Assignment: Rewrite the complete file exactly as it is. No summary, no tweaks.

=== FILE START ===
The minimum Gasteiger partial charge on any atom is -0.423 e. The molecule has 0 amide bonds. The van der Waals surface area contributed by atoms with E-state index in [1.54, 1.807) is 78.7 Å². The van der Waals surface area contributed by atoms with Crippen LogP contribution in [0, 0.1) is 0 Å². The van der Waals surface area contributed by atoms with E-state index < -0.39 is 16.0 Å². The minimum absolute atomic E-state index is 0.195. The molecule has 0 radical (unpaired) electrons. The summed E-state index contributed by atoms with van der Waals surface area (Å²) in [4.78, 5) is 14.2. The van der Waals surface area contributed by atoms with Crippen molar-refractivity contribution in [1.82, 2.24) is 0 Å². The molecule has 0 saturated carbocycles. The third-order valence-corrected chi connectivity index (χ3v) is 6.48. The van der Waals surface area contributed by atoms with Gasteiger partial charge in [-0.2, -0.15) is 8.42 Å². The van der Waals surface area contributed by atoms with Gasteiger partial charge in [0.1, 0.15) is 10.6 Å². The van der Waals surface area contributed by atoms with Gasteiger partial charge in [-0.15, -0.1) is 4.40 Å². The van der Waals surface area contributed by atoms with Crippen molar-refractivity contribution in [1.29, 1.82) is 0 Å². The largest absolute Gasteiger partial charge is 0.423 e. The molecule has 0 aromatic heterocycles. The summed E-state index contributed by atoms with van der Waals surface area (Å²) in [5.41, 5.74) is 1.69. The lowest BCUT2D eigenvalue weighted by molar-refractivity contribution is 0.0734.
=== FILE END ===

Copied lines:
The minimum Gasteiger partial charge on any atom is -0.423 e. The molecule has 0 amide bonds. The van der Waals surface area contributed by atoms with E-state index in [1.54, 1.807) is 78.7 Å². The van der Waals surface area contributed by atoms with Crippen LogP contribution in [0, 0.1) is 0 Å². The van der Waals surface area contributed by atoms with E-state index < -0.39 is 16.0 Å². The minimum absolute atomic E-state index is 0.195. The molecule has 0 radical (unpaired) electrons. The summed E-state index contributed by atoms with van der Waals surface area (Å²) in [4.78, 5) is 14.2. The van der Waals surface area contributed by atoms with Crippen molar-refractivity contribution in [1.82, 2.24) is 0 Å². The molecule has 0 saturated carbocycles. The third-order valence-corrected chi connectivity index (χ3v) is 6.48. The van der Waals surface area contributed by atoms with Gasteiger partial charge in [-0.2, -0.15) is 8.42 Å². The van der Waals surface area contributed by atoms with Gasteiger partial charge in [0.1, 0.15) is 10.6 Å². The van der Waals surface area contributed by atoms with Gasteiger partial charge in [-0.15, -0.1) is 4.40 Å². The van der Waals surface area contributed by atoms with Crippen molar-refractivity contribution in [1.29, 1.82) is 0 Å². The largest absolute Gasteiger partial charge is 0.423 e. The molecule has 0 aromatic heterocycles. The summed E-state index contributed by atoms with van der Waals surface area (Å²) in [5.41, 5.74) is 1.69. The lowest BCUT2D eigenvalue weighted by molar-refractivity contribution is 0.0734.